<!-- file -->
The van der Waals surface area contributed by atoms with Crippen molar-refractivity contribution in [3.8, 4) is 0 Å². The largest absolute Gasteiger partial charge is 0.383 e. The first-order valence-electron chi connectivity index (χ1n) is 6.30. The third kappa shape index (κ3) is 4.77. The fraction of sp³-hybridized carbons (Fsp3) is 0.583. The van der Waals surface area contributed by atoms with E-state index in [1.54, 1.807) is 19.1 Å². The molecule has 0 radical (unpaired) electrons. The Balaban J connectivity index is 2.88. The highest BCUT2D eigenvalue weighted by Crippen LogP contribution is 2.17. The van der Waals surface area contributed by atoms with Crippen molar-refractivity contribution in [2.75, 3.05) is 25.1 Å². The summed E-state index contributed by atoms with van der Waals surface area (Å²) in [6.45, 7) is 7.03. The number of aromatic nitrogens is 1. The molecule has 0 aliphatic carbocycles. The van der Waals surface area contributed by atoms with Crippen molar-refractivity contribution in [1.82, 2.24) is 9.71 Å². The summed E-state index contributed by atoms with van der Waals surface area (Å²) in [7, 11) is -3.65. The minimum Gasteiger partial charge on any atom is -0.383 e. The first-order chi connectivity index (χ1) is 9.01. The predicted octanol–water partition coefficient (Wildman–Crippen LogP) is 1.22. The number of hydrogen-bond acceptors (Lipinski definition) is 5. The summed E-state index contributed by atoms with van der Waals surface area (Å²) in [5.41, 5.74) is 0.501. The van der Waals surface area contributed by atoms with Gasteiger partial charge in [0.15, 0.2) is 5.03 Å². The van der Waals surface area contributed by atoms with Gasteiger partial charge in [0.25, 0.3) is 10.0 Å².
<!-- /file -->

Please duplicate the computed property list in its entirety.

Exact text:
The van der Waals surface area contributed by atoms with Crippen molar-refractivity contribution in [3.8, 4) is 0 Å². The largest absolute Gasteiger partial charge is 0.383 e. The first-order valence-electron chi connectivity index (χ1n) is 6.30. The third kappa shape index (κ3) is 4.77. The fraction of sp³-hybridized carbons (Fsp3) is 0.583. The van der Waals surface area contributed by atoms with E-state index in [1.54, 1.807) is 19.1 Å². The molecule has 0 radical (unpaired) electrons. The Balaban J connectivity index is 2.88. The highest BCUT2D eigenvalue weighted by Crippen LogP contribution is 2.17. The van der Waals surface area contributed by atoms with Crippen molar-refractivity contribution in [2.75, 3.05) is 25.1 Å². The summed E-state index contributed by atoms with van der Waals surface area (Å²) in [6.45, 7) is 7.03. The number of aromatic nitrogens is 1. The molecule has 0 aliphatic carbocycles. The van der Waals surface area contributed by atoms with Crippen molar-refractivity contribution in [1.82, 2.24) is 9.71 Å². The summed E-state index contributed by atoms with van der Waals surface area (Å²) in [7, 11) is -3.65. The minimum Gasteiger partial charge on any atom is -0.383 e. The first-order chi connectivity index (χ1) is 9.01. The predicted octanol–water partition coefficient (Wildman–Crippen LogP) is 1.22. The number of hydrogen-bond acceptors (Lipinski definition) is 5. The summed E-state index contributed by atoms with van der Waals surface area (Å²) in [5.41, 5.74) is 0.501. The van der Waals surface area contributed by atoms with Gasteiger partial charge in [0.15, 0.2) is 5.03 Å². The van der Waals surface area contributed by atoms with Gasteiger partial charge in [0.25, 0.3) is 10.0 Å².